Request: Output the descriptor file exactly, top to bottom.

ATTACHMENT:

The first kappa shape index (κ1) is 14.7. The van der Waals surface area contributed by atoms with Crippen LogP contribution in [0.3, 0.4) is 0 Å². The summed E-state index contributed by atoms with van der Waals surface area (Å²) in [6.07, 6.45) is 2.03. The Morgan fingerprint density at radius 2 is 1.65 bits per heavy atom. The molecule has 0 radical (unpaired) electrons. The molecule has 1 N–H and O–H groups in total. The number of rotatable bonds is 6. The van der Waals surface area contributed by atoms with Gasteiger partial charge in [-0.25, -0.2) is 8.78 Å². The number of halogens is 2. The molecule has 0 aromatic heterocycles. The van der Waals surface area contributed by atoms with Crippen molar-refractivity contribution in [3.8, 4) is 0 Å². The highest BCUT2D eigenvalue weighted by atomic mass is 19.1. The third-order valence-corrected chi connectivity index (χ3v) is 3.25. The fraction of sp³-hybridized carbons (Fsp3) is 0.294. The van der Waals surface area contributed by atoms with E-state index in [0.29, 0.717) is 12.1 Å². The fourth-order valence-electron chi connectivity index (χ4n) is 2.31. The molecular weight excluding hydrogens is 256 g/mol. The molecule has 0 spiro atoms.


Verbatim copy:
The first kappa shape index (κ1) is 14.7. The van der Waals surface area contributed by atoms with Crippen LogP contribution in [0.3, 0.4) is 0 Å². The summed E-state index contributed by atoms with van der Waals surface area (Å²) in [6.07, 6.45) is 2.03. The Morgan fingerprint density at radius 2 is 1.65 bits per heavy atom. The molecule has 0 radical (unpaired) electrons. The molecule has 1 N–H and O–H groups in total. The number of rotatable bonds is 6. The van der Waals surface area contributed by atoms with Gasteiger partial charge in [-0.25, -0.2) is 8.78 Å². The number of halogens is 2. The molecule has 0 aromatic heterocycles. The van der Waals surface area contributed by atoms with Crippen molar-refractivity contribution in [3.8, 4) is 0 Å². The highest BCUT2D eigenvalue weighted by atomic mass is 19.1. The third-order valence-corrected chi connectivity index (χ3v) is 3.25. The fraction of sp³-hybridized carbons (Fsp3) is 0.294. The van der Waals surface area contributed by atoms with E-state index in [0.29, 0.717) is 12.1 Å². The fourth-order valence-electron chi connectivity index (χ4n) is 2.31. The molecular weight excluding hydrogens is 256 g/mol. The molecule has 0 spiro atoms.